Our son, Clay, once requested a shelving unit for his room. He didn’t want anything extravagant, just a few shelves for books and assorted items.
I quickly considered my options. We could go to a furniture store that day and pick up an item, search our house to see what we could repurpose, ask a friend or family member if they had extra shelves lying around, or build something custom from scratch.
I latched onto the build-it-from-scratch option as I like to make things, and this could be something special that I could do for him. It turned out to be a poor decision. Over the next several weekends, I wore a groove in the pavement between our house and the hardware store to get just “one more thing” to finish the project.
Ultimately, I spent far more time and money making the shelves than I could have imagined.
Of course, part of me can rationalize my decision. My son wanted a bookshelf, and I sprang into action and built him a custom set. This would be a plausible argument if I created the makings of a future family heirloom that would be passed down from generation to generation. Or, if Clay and I had bonded over the shelf-building process, but neither is true. The final product wasn’t good. It was unattractive, barely functional, and lasted less than a year. Clay had legitimate commitments to his job and school that didn’t allow him to spend countless hours watching me fume over this project in the garage.
In the end, it would have made far more sense to run up to the store with Clay, buy a set of shelves, and catch a movie together the day. That would have been a far better option to pursue. My mistake didn’t stem from a lack of desire to solve the problem but a lack of investment to build out the details of what each option would take to complete. True, I figured it out hours into the building effort, but then it was too late. I’d invested so much into the solution I was hell-bent on seeing it through.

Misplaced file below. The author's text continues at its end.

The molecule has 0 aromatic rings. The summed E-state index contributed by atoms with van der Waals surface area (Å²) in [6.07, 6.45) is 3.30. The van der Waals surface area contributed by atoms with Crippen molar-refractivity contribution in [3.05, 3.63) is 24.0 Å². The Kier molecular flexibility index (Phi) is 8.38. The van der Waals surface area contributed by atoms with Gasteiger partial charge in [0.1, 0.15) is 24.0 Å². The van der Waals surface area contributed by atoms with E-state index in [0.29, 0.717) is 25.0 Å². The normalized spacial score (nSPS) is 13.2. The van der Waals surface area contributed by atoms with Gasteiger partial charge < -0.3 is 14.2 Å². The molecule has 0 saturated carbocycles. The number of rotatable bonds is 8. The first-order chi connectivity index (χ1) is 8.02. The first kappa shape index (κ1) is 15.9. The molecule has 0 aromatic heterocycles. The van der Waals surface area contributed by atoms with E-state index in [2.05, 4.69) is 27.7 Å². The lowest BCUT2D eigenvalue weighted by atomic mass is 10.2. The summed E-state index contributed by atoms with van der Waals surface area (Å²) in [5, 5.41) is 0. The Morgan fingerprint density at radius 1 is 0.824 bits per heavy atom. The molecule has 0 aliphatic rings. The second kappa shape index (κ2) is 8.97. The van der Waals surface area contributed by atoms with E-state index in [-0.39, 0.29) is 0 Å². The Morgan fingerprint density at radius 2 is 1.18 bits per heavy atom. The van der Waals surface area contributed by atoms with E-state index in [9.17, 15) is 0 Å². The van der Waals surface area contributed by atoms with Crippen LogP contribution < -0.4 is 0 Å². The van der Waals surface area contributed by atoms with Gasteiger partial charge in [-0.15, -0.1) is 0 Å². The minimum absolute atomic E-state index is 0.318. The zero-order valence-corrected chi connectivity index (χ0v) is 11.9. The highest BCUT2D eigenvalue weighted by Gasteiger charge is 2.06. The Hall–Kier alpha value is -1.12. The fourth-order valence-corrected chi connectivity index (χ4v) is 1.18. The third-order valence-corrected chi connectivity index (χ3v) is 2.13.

I should have spent time answering four questions about each option:
- How many people will it take?
- What are the key actions?
- How much time will it take?
- What will be the cost?
Time spent building out the details of the possible solutions will reap huge rewards and allow you to pick among solutions that will hit the mark. The ready-fire-aim approach is a sure way to miss the target.
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Patrick Leddin, PhD is a speaker, global leadership consultant, and The Wall Street Journal bestselling author of The Five-Week Leadership Challenge. Patrick is an Associate Professor at Vanderbilt University with a thriving leadership blog and podcast, and 25-years of leadership experience. He offers an unparalleled mix of academic rigor and real-world experience.